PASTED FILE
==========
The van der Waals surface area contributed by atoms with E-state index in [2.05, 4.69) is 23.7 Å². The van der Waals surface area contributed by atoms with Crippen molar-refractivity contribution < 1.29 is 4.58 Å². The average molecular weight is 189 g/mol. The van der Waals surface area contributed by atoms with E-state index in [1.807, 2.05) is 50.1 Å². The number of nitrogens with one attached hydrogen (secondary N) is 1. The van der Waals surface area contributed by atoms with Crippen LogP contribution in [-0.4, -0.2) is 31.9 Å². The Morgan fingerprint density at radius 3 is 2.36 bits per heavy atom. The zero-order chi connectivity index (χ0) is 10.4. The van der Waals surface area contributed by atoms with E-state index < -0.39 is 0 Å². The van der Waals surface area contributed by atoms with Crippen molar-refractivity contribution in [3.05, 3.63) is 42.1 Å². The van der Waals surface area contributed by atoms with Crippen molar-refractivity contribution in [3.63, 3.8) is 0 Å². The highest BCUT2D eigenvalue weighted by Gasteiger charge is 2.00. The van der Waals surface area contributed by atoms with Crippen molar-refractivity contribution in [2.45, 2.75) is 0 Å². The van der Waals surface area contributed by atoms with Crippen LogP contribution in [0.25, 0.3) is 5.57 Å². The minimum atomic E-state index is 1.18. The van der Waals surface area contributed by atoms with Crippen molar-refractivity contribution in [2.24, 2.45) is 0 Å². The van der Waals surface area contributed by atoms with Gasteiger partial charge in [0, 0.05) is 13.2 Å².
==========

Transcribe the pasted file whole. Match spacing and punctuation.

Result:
The van der Waals surface area contributed by atoms with E-state index in [2.05, 4.69) is 23.7 Å². The van der Waals surface area contributed by atoms with Crippen molar-refractivity contribution < 1.29 is 4.58 Å². The average molecular weight is 189 g/mol. The van der Waals surface area contributed by atoms with E-state index in [1.807, 2.05) is 50.1 Å². The number of nitrogens with one attached hydrogen (secondary N) is 1. The van der Waals surface area contributed by atoms with Crippen LogP contribution in [-0.4, -0.2) is 31.9 Å². The Morgan fingerprint density at radius 3 is 2.36 bits per heavy atom. The zero-order chi connectivity index (χ0) is 10.4. The van der Waals surface area contributed by atoms with E-state index < -0.39 is 0 Å². The van der Waals surface area contributed by atoms with Crippen molar-refractivity contribution in [3.05, 3.63) is 42.1 Å². The van der Waals surface area contributed by atoms with Crippen molar-refractivity contribution in [3.63, 3.8) is 0 Å². The highest BCUT2D eigenvalue weighted by Gasteiger charge is 2.00. The van der Waals surface area contributed by atoms with Crippen molar-refractivity contribution in [2.45, 2.75) is 0 Å². The van der Waals surface area contributed by atoms with Crippen LogP contribution in [0.25, 0.3) is 5.57 Å². The minimum atomic E-state index is 1.18. The van der Waals surface area contributed by atoms with Crippen molar-refractivity contribution in [2.24, 2.45) is 0 Å². The van der Waals surface area contributed by atoms with Gasteiger partial charge in [0, 0.05) is 13.2 Å².